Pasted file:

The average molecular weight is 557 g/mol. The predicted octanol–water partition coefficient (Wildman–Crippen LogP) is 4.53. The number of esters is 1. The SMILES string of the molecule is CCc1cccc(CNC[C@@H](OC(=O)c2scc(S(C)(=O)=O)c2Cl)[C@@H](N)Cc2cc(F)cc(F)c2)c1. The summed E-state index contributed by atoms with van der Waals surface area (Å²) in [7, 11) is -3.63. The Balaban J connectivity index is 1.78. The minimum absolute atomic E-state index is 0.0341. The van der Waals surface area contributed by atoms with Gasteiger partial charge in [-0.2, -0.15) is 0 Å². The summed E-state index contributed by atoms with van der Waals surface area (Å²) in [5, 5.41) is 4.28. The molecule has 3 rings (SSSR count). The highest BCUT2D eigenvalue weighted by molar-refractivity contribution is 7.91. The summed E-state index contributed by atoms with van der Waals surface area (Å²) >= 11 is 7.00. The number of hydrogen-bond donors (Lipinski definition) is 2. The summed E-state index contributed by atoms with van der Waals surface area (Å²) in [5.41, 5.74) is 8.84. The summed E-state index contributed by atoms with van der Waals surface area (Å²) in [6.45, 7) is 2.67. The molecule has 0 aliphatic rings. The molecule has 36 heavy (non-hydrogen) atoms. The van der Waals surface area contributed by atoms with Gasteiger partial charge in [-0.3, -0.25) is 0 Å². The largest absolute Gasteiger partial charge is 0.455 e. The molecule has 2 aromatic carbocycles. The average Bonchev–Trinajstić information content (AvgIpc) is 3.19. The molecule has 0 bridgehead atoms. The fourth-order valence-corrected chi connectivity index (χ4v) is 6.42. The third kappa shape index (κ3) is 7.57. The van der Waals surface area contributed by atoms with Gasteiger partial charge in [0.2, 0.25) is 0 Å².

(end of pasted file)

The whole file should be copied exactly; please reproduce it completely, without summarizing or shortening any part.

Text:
The average molecular weight is 557 g/mol. The predicted octanol–water partition coefficient (Wildman–Crippen LogP) is 4.53. The number of esters is 1. The SMILES string of the molecule is CCc1cccc(CNC[C@@H](OC(=O)c2scc(S(C)(=O)=O)c2Cl)[C@@H](N)Cc2cc(F)cc(F)c2)c1. The summed E-state index contributed by atoms with van der Waals surface area (Å²) in [7, 11) is -3.63. The Balaban J connectivity index is 1.78. The minimum absolute atomic E-state index is 0.0341. The van der Waals surface area contributed by atoms with Gasteiger partial charge in [-0.2, -0.15) is 0 Å². The summed E-state index contributed by atoms with van der Waals surface area (Å²) in [5, 5.41) is 4.28. The molecule has 3 rings (SSSR count). The highest BCUT2D eigenvalue weighted by molar-refractivity contribution is 7.91. The summed E-state index contributed by atoms with van der Waals surface area (Å²) >= 11 is 7.00. The number of hydrogen-bond donors (Lipinski definition) is 2. The summed E-state index contributed by atoms with van der Waals surface area (Å²) in [5.41, 5.74) is 8.84. The summed E-state index contributed by atoms with van der Waals surface area (Å²) in [6.45, 7) is 2.67. The molecule has 0 aliphatic rings. The molecule has 36 heavy (non-hydrogen) atoms. The van der Waals surface area contributed by atoms with Gasteiger partial charge in [-0.3, -0.25) is 0 Å². The largest absolute Gasteiger partial charge is 0.455 e. The molecule has 2 aromatic carbocycles. The average Bonchev–Trinajstić information content (AvgIpc) is 3.19. The molecule has 0 bridgehead atoms. The fourth-order valence-corrected chi connectivity index (χ4v) is 6.42. The third kappa shape index (κ3) is 7.57. The van der Waals surface area contributed by atoms with Gasteiger partial charge in [0.2, 0.25) is 0 Å².